My younger brother, YEAROFCHC2011, came up with the following concepts – I just filled in the logical gaps. He says that this was inspired by the comments cubzfan, fsuapollo, and bdlugz made on the Paul Maholm thread. Let us know what you think!
Winning in baseball is about optimization and efficiency. Sure, you could go out and spend $23 million a year on Prince Fielder - he posted 5.5 WAR, which was valued at $24.6 million in 2011 - but would he bring back any excess value on a 6-year contract? Probably not.
Why is excess value important? Well, if you were looking to build a 90-win team and paid market value for each player, you would end up with the following payroll:
Payroll = Cost of Replacement Level Team + Cost of Marginal Wins
Payroll = (# Replacement Level Players * League Minimum) + (# Wins Above Replacement * Dollar Value of WAR)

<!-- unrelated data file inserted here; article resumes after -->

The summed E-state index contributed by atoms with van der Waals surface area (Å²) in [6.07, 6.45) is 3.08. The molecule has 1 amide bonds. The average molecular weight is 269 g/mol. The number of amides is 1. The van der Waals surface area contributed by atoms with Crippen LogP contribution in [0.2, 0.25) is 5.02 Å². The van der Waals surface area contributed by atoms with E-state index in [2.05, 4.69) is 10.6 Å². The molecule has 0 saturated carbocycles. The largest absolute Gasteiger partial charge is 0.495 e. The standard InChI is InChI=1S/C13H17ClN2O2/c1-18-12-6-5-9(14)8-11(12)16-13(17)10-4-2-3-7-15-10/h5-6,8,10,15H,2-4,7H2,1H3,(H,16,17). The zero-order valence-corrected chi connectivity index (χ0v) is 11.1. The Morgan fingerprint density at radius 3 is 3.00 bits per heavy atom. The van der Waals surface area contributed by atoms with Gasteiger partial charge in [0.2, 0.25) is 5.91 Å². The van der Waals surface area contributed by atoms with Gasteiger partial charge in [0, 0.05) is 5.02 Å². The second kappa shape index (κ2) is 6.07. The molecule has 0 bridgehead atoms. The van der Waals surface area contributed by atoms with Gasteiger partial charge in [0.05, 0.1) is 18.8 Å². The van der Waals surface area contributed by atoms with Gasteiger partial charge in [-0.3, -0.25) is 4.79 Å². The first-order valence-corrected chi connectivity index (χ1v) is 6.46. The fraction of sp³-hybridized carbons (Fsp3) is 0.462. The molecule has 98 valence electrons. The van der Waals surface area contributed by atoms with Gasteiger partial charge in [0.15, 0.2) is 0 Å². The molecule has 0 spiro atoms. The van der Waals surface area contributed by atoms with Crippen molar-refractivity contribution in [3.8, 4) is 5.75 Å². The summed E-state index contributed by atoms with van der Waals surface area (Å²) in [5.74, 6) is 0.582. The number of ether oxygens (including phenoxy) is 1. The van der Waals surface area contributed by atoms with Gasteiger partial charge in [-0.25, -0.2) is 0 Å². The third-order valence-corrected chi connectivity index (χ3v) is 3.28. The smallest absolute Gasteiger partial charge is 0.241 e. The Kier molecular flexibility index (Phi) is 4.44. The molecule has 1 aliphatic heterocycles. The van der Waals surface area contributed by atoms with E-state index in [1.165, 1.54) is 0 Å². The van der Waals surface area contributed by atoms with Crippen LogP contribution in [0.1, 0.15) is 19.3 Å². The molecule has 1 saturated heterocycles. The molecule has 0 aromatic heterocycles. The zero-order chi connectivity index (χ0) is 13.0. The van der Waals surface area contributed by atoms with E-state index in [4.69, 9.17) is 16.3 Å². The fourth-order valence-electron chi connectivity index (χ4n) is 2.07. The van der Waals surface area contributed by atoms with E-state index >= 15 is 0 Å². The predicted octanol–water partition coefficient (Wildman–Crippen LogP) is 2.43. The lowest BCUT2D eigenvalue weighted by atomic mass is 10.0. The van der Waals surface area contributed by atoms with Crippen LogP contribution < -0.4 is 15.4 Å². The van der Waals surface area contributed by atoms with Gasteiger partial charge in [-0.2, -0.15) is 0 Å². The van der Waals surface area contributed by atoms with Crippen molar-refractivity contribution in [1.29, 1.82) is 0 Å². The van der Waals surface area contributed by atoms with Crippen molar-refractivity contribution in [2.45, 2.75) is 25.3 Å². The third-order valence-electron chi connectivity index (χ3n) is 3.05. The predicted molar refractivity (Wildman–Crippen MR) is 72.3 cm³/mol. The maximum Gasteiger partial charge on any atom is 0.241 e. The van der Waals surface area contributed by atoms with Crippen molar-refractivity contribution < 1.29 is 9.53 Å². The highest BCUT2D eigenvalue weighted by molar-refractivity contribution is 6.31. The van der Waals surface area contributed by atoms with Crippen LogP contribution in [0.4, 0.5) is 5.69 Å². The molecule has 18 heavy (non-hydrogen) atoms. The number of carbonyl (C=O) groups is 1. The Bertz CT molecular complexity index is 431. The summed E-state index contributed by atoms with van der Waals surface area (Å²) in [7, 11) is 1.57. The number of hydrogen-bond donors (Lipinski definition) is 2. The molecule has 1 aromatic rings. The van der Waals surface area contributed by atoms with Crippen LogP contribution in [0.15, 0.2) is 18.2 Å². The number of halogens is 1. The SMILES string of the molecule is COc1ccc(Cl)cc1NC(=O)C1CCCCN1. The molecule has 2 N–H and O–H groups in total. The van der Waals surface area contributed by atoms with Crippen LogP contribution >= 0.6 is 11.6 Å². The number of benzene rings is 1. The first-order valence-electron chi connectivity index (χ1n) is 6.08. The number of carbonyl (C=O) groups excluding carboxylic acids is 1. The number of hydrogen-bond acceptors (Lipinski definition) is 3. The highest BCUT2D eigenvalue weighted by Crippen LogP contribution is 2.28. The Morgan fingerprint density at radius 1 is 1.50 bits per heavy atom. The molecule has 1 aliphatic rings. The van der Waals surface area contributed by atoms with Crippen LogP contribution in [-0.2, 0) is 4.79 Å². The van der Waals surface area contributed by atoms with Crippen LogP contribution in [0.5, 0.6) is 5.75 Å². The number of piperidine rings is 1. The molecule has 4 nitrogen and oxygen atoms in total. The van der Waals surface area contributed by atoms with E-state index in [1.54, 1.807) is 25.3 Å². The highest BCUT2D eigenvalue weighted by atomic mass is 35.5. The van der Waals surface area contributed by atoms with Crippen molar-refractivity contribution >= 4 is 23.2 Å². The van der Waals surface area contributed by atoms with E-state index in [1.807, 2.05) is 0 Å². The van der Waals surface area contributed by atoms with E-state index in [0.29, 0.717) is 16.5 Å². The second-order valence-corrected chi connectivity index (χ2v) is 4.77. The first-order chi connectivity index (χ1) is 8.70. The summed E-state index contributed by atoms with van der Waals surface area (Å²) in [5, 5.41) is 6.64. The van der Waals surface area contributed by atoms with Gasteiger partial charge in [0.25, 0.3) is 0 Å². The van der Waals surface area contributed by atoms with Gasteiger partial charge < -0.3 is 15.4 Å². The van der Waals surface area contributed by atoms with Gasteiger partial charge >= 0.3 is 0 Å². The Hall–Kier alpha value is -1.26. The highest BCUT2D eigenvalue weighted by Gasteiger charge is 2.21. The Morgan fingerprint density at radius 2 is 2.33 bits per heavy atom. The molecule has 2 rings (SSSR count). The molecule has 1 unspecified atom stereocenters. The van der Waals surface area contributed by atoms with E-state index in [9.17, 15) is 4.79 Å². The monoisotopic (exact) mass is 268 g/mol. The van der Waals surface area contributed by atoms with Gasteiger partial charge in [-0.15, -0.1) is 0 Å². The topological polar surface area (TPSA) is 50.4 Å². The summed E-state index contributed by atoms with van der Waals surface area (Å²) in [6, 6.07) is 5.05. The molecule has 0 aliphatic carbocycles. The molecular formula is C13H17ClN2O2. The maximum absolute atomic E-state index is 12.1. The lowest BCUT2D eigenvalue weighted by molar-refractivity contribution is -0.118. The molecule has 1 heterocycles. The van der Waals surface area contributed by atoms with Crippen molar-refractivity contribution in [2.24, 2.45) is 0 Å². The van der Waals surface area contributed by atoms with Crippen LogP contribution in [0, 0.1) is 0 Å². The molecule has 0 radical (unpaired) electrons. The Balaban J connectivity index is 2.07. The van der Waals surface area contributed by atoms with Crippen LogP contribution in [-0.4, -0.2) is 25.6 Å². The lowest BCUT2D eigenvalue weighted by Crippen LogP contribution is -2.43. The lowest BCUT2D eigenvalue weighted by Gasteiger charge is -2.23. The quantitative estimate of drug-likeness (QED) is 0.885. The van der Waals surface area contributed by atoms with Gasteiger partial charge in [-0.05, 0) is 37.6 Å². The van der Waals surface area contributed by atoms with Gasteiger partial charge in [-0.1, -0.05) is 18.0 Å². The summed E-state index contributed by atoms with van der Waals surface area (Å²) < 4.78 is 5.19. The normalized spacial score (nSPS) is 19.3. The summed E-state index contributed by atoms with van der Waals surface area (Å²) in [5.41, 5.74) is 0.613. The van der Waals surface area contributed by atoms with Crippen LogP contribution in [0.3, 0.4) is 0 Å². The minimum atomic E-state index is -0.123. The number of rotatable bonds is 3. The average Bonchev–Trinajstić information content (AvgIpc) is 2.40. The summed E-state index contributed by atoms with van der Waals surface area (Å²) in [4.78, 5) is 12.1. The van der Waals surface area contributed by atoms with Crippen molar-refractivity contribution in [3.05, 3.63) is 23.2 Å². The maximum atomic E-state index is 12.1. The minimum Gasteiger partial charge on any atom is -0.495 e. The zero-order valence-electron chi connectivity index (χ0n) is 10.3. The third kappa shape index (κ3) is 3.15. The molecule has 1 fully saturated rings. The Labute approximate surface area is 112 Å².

Payroll = (25 * $425K) + (42 * $4.47M) = $198.4M
This results in a team payroll that is over the luxury tax of $189 million dollars. While it’s possible to pay market value for players, as long as you’re willing to pay a luxury tax, it’s not realistic. That’s why payroll efficiency is important.
Let’s start with a basic measure of payroll efficiency: dollar per win, or the number of dollars team X had to pay per win.
Below is a chart detailing how much each team paid per win in 2011:
However, we can do better than this. The replacement level team would <link to fangraphs> win 48 games. We want to know how much teams are paying for wins above this replacement level. How much are teams paying for the wins that actually matter – the marginal wins? We arrive at a slightly more advanced measure of payroll efficiency,
Efficiency (rEF) = (rWAR * $/WAR)/Payroll
Where rWAR is WAR calculated by (Team Wins – 48), or the number of wins a team had above replacement level. This is different from summing the WARs of the individual players. I use rWAR instead of WAR because a team’s final win-loss record is more important than a hypothetical win-loss record based on player’s WAR values.
rEF > 1 = Positive Efficiency
An efficiency value that is greater than one indicates that a team’s 25 players are worth more than what they are paid.
rEF < 1 = Negative Efficiency